See also eigenmorality, distributed sensing, the wisdom of crowds, insurgency.
There’s lots of interesting mathematics around this democracy business, and its shortcomings. Insert disclaimers about the complicated relationship between is and ought, and model and actuality. Anyway… I’ll look at that here. Whining about modern democratic failure I’ll leave to capitalism’s end game.
Arrow’s Impossibility Theorem
- neat summary by Alex Tabarrok:
“We know or should always have known that a group doesn’t have preferences anymore than a group smiles. What Arrow showed, however, is that without invoking special cases we can’t even rationalize group choices as if leviathan had preferences. Put differently, the only leviathan that rationalizes group choice has the preferences of a madman.”
The Gibber-Satterthwaite theorem says, basically, that voting systems are subject to strategic abuse
Voting process construction
Public choice theory
To write: short necessary disclaimer of the wrong headedness of the formulation in terms of “optimal” choice for group decisions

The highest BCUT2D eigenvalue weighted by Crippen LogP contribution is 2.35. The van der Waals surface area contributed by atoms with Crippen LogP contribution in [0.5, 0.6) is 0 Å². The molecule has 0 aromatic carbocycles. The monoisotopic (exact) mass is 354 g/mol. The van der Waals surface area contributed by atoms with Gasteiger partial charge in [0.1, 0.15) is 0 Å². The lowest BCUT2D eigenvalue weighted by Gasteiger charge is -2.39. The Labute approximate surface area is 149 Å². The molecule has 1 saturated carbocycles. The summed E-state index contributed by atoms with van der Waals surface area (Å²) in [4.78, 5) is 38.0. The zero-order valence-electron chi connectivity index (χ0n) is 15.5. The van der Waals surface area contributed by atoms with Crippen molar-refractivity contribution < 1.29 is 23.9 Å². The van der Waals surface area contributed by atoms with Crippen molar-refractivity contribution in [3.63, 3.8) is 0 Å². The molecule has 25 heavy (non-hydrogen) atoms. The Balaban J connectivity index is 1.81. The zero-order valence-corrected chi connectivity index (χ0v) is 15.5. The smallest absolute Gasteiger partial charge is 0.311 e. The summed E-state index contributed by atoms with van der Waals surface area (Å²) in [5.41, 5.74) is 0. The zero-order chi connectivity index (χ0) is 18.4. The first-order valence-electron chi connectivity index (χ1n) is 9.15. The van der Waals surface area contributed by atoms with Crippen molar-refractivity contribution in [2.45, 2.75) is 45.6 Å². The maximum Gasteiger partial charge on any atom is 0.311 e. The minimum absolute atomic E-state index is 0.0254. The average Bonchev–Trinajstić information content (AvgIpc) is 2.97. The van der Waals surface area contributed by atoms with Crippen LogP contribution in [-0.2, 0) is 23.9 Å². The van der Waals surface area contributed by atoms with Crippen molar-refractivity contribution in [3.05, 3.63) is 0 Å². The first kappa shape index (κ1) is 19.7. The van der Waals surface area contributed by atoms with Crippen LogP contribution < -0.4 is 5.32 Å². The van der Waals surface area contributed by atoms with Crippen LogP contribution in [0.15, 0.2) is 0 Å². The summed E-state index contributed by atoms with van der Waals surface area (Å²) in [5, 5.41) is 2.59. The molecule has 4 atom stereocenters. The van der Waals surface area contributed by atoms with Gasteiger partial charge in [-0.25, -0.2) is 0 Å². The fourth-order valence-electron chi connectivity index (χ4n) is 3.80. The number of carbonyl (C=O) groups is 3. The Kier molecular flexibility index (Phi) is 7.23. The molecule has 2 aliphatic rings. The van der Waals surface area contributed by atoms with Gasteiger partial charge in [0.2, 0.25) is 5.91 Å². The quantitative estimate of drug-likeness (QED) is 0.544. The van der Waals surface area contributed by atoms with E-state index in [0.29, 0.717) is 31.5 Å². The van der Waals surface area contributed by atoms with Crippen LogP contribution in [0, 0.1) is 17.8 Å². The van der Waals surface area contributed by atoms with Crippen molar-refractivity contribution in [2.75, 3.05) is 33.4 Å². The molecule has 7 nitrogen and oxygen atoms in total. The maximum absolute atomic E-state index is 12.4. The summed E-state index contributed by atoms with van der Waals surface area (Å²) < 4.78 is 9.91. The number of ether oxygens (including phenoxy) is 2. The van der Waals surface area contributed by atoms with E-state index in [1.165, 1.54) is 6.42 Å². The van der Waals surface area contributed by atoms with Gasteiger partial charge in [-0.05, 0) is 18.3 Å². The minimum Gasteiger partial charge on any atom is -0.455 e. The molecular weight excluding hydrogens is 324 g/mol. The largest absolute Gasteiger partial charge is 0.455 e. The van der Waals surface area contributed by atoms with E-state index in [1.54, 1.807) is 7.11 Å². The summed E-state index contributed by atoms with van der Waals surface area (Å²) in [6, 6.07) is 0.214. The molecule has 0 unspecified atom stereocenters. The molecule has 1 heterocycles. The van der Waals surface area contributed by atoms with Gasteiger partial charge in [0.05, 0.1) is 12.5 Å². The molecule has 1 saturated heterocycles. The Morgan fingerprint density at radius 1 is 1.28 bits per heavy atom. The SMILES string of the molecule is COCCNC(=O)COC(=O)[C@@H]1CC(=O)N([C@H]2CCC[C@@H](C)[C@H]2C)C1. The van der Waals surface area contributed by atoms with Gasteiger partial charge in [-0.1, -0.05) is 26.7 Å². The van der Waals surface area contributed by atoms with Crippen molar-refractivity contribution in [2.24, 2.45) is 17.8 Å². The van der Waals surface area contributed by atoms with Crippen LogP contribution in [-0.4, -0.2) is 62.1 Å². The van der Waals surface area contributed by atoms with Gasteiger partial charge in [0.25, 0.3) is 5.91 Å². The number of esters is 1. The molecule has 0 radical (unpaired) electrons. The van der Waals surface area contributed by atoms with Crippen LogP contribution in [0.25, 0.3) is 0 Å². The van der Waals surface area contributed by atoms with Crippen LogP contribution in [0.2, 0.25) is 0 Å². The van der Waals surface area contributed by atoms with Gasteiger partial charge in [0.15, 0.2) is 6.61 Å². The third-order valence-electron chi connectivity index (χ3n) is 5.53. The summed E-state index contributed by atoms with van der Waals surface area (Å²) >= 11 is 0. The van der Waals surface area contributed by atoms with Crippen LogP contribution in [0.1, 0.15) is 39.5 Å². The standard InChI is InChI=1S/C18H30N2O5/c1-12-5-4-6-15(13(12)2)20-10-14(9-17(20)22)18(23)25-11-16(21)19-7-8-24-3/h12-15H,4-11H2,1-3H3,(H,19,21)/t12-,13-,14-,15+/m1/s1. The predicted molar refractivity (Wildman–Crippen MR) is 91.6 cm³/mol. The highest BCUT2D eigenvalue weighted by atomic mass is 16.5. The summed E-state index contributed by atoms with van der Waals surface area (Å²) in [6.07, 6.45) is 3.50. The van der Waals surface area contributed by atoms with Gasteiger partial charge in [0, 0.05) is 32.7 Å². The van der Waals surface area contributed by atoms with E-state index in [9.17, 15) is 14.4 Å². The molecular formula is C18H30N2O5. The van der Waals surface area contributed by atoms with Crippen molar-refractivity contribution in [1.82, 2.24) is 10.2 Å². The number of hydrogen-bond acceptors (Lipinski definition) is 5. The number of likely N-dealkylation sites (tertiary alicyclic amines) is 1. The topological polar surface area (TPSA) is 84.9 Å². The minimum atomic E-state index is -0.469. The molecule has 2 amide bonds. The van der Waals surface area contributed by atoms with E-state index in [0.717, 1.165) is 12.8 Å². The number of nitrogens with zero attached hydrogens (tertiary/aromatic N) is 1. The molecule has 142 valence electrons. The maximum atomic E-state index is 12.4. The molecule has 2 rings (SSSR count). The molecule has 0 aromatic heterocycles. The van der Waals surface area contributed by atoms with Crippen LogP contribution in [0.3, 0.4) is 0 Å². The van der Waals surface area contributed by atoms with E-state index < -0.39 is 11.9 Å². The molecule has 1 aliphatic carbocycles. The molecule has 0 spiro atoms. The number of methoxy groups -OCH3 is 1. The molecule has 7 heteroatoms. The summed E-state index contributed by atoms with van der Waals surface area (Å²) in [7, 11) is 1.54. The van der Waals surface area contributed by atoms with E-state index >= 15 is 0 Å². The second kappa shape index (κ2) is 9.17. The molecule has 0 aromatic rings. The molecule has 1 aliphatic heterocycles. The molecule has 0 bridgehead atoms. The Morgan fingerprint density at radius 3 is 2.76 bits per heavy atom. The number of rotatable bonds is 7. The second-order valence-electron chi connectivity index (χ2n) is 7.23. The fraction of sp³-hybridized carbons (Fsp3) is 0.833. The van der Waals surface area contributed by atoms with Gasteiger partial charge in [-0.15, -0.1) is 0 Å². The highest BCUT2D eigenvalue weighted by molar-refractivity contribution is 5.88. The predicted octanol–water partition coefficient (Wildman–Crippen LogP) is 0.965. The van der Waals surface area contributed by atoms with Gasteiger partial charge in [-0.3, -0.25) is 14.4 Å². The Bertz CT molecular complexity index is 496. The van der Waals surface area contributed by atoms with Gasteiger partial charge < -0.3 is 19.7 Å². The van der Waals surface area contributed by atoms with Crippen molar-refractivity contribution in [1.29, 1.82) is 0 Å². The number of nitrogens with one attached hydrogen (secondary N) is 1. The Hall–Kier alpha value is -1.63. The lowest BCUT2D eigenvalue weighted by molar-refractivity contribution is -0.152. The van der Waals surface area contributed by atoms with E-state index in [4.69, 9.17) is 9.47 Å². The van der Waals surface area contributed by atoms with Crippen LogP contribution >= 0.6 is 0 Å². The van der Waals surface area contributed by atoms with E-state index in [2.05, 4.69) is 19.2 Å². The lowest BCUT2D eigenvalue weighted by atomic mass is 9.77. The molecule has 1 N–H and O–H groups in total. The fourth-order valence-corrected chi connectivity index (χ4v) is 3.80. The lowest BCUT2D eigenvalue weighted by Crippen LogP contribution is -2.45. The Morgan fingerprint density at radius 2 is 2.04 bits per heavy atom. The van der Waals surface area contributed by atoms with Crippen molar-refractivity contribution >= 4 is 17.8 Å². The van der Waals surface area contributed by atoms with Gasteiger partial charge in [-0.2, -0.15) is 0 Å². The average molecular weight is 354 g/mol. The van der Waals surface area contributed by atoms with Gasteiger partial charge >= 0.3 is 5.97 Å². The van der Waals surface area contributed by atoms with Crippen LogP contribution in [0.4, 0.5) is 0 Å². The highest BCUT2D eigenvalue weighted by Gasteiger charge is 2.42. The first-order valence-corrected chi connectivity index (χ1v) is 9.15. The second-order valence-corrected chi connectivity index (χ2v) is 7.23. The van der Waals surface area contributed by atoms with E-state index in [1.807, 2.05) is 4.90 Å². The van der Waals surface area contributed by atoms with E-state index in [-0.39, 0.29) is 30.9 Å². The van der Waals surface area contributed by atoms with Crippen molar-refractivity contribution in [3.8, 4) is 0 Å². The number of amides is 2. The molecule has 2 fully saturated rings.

Iterated Arrow results, for lots of polls.
Oligopolistic game theory of the reverse case - what if parties have incentives to offer a shit range of options to the punters; in essence, what if parties systems effectively create cartels? Cost of entry to electoral processes etc.
Voter models: the fusion of statistical mechanics, graph theory, and a semblance of human behavior
Alternatives to voting for deciding things
Sortition - government by random sampling of representatives from the population. What statistician could avoid at least toying with this idea?
David Van Reybrouck’s Against Elections (2014)
- Buchanan, J. M. (1954). Social Choice, Democracy, and Free Markets. Journal of Political Economy, 62(2), 114–123. Online.
- Duggan, J., & Schwartz, T. (2000). Strategic manipulability without resoluteness or shared beliefs: Gibbard-Satterthwaite generalized. Social Choice and Welfare, 17(1), 85–93. DOI. Online.
- Satterthwaite, M. A. (1975). Strategy-proofness and Arrow’s conditions: Existence and correspondence theorems for voting procedures and social welfare functions. Journal of Economic Theory, 10(2), 187–217. DOI. Online.
- Taylor, A. D. (2002). The Manipulability of Voting Systems. The American Mathematical Monthly, 109(4), 321–337. DOI. Online.